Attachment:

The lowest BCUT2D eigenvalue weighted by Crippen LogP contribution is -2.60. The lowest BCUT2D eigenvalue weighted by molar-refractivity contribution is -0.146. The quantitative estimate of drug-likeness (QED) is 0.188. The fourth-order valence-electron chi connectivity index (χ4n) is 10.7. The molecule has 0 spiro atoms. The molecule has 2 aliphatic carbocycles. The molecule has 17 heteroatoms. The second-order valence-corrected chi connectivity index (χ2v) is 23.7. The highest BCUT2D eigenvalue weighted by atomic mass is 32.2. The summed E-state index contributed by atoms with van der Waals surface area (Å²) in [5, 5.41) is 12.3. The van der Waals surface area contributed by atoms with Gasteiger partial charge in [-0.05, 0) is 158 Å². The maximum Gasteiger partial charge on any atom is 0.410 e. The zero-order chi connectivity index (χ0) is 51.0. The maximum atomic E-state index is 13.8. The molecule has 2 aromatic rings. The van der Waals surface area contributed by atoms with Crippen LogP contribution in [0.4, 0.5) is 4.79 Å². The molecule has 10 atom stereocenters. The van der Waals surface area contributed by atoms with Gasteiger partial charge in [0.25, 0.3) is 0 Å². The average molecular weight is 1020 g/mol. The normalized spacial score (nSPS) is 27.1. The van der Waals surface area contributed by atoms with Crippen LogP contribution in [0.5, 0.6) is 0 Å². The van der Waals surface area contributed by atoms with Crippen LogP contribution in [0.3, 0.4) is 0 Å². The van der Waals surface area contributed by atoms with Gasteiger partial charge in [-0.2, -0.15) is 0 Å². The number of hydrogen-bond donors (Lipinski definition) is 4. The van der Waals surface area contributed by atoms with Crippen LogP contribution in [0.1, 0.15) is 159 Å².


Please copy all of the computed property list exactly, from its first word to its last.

The lowest BCUT2D eigenvalue weighted by Crippen LogP contribution is -2.60. The lowest BCUT2D eigenvalue weighted by molar-refractivity contribution is -0.146. The quantitative estimate of drug-likeness (QED) is 0.188. The fourth-order valence-electron chi connectivity index (χ4n) is 10.7. The molecule has 0 spiro atoms. The molecule has 2 aliphatic carbocycles. The molecule has 17 heteroatoms. The second-order valence-corrected chi connectivity index (χ2v) is 23.7. The highest BCUT2D eigenvalue weighted by atomic mass is 32.2. The summed E-state index contributed by atoms with van der Waals surface area (Å²) in [5, 5.41) is 12.3. The van der Waals surface area contributed by atoms with Gasteiger partial charge in [-0.05, 0) is 158 Å². The maximum Gasteiger partial charge on any atom is 0.410 e. The zero-order chi connectivity index (χ0) is 51.0. The maximum atomic E-state index is 13.8. The molecule has 2 aromatic rings. The van der Waals surface area contributed by atoms with Crippen LogP contribution in [0.4, 0.5) is 4.79 Å². The molecule has 10 atom stereocenters. The van der Waals surface area contributed by atoms with Gasteiger partial charge in [0.25, 0.3) is 0 Å². The average molecular weight is 1020 g/mol. The normalized spacial score (nSPS) is 27.1. The van der Waals surface area contributed by atoms with Crippen LogP contribution in [0.5, 0.6) is 0 Å². The van der Waals surface area contributed by atoms with Crippen LogP contribution in [0.3, 0.4) is 0 Å². The van der Waals surface area contributed by atoms with Gasteiger partial charge in [-0.2, -0.15) is 0 Å². The number of hydrogen-bond donors (Lipinski definition) is 4. The van der Waals surface area contributed by atoms with Crippen LogP contribution in [0.1, 0.15) is 159 Å².